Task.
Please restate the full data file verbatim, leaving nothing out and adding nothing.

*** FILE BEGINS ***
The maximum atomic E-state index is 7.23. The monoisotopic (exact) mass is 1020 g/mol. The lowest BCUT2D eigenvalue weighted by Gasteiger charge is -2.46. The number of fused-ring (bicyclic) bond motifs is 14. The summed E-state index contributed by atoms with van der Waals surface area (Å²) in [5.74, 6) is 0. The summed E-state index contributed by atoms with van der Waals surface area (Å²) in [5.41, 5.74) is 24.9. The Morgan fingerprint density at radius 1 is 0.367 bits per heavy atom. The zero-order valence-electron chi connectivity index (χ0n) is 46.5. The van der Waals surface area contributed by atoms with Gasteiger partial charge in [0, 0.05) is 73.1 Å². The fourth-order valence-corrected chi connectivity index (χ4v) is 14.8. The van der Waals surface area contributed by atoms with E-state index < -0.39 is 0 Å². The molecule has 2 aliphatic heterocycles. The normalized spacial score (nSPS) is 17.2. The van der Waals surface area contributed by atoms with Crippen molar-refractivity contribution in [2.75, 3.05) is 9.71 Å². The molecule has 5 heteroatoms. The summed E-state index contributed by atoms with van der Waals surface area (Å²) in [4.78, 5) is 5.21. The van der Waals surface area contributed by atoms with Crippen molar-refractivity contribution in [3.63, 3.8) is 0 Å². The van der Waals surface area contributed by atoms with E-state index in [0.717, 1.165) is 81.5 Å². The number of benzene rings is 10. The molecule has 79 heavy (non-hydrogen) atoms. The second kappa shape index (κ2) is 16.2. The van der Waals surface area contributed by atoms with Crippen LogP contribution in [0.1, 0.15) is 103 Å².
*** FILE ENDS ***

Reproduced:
The maximum atomic E-state index is 7.23. The monoisotopic (exact) mass is 1020 g/mol. The lowest BCUT2D eigenvalue weighted by Gasteiger charge is -2.46. The number of fused-ring (bicyclic) bond motifs is 14. The summed E-state index contributed by atoms with van der Waals surface area (Å²) in [5.74, 6) is 0. The summed E-state index contributed by atoms with van der Waals surface area (Å²) in [5.41, 5.74) is 24.9. The Morgan fingerprint density at radius 1 is 0.367 bits per heavy atom. The zero-order valence-electron chi connectivity index (χ0n) is 46.5. The van der Waals surface area contributed by atoms with Gasteiger partial charge in [0, 0.05) is 73.1 Å². The fourth-order valence-corrected chi connectivity index (χ4v) is 14.8. The van der Waals surface area contributed by atoms with E-state index < -0.39 is 0 Å². The molecule has 2 aliphatic heterocycles. The normalized spacial score (nSPS) is 17.2. The van der Waals surface area contributed by atoms with Crippen molar-refractivity contribution in [2.75, 3.05) is 9.71 Å². The molecule has 5 heteroatoms. The summed E-state index contributed by atoms with van der Waals surface area (Å²) in [4.78, 5) is 5.21. The van der Waals surface area contributed by atoms with Crippen molar-refractivity contribution in [3.63, 3.8) is 0 Å². The van der Waals surface area contributed by atoms with E-state index in [0.717, 1.165) is 81.5 Å². The number of benzene rings is 10. The molecule has 79 heavy (non-hydrogen) atoms. The second kappa shape index (κ2) is 16.2. The van der Waals surface area contributed by atoms with Crippen LogP contribution in [0.1, 0.15) is 103 Å².